Of course, we often read the Bible by domesticating it. The truth of the Bible is so beyond what we expect that we try to fit its message into already conceived notions. We read it to confirm what we already believe. Like a dog chasing its tail, we find passages that reinforce what we already think is true. For instance, for years I assumed that almost every passage pointed to a call to conversion, to an invitation to unbelievers to become believers. Later I realized that the only reason I assumed this is because this was the way that sermons were crafted in my tradition. The sermons were preached to lead to a call to conversion.

With this mindset, once one is converted then the point of biblical truth is to retell that truth so that others can get converted. Since the converted are supposedly on the inside of the truth, the insiders are tempted to feel like they have control of Biblical truth. The foolish scandal is not for me; it's for others.

As a result, we read the Bible as if God is not working in the text.

But to say that God is at work in the Bible, that we should read the Bible as if God is at work in the world, is to say something that's devoid of meaning. It's something to which we too often agree with too quickly. Familiarity has bred banality. Of course God is speaking and working through the Bible, we silently ponder.

But God is working, by the Spirit, through the grand story of the Bible. And as soon as we lose the ability to be shocked by the scandal and the foolishness of this story, we lose touch with the God of this story.

This is not a story that reinforces my already entrenched beliefs. This is the story of God that comes from outside of me, outside of my experiences, outside of our established preconceived notions to reveal God and God's ways. The only way to know God is for God to pull back on the curtains. Our kind of thinking would never come up with the God revealed in the Bible. Who would ever create a story with a God who dies on a cross, rises and then ascends? And then he leaves behind a group of followers who are told to mimic this cross-like life.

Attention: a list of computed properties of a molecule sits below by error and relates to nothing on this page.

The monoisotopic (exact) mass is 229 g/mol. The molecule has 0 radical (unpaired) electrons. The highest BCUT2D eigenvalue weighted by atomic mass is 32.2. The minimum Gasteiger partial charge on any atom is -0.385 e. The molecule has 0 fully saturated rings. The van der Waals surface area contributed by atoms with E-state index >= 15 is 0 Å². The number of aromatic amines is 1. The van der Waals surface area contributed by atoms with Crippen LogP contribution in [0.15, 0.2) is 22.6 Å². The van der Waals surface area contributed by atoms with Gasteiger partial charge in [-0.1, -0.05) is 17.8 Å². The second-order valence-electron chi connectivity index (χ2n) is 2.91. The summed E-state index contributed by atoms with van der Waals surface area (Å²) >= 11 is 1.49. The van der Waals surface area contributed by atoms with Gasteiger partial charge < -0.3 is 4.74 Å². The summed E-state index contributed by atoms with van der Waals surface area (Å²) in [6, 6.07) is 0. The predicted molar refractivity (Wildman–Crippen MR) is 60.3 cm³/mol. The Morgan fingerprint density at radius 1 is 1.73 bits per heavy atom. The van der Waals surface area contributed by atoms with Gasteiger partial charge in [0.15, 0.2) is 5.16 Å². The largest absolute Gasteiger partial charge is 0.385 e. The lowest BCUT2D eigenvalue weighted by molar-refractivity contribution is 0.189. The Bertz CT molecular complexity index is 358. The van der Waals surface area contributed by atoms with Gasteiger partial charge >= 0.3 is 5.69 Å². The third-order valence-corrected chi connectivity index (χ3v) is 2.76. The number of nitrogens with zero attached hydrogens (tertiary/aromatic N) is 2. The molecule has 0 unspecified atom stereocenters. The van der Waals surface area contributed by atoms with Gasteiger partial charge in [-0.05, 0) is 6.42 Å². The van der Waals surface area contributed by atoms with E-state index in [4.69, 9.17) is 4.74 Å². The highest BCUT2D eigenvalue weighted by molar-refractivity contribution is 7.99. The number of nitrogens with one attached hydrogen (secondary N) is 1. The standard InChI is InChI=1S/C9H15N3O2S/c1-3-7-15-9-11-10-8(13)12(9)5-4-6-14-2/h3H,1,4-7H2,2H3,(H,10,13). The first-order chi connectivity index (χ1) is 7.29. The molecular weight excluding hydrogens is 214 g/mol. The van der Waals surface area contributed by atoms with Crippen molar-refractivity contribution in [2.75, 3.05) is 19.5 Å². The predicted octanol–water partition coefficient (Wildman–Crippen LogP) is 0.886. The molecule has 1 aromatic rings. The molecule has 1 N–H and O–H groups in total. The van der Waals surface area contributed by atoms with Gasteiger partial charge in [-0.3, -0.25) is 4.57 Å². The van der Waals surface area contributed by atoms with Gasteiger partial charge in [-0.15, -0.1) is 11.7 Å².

This is foolishness. This is scandalous. 

The story of God does not fit, and until we are shocked by this story—again and again—then we are stuck trying to domestic God into what we think God should be. We are mired in our own thoughts about God, self and this world. This is the reason why the story must be repeated.

God is at work in this world, but the work of God never looks like something we would come up with. The way of God is a revelation, something that comes from outside of us. This story reveals a God who washes feet and invites the rest of to join him in washing the feet of others. This story reveals a God who invites the first to be last. This story challenges us to take up our cross and follow Jesus. This story invites us to believe a foolish scandal. 

There God is at work.

Tuesday, August 25, 2015

Praying as If God Is Working

When I was in high school, our church youth group would sit every week and talk about the Bible. It was a small church and usually we only had four or five people in our youth meetings. At the end of our discussions our youth pastor would ask something like: What does this mean for your life?

I distinctly remember one night when we all responded with "Pray and read the Bible." But in my mind I thought, "We always say that. Is that all there is?"

I've come to see that there is nothing beyond prayer.

At the same time, I've also realized that that everything lies beyond prayer.

Communion with God is the ultimate of life. It's the reason that God created. We were made for communion. Our lives are true to the extent that we live in unity with God.

Our lives are out of sorts to the degree that we are not living in communion with God. Prayer makes or breaks our souls.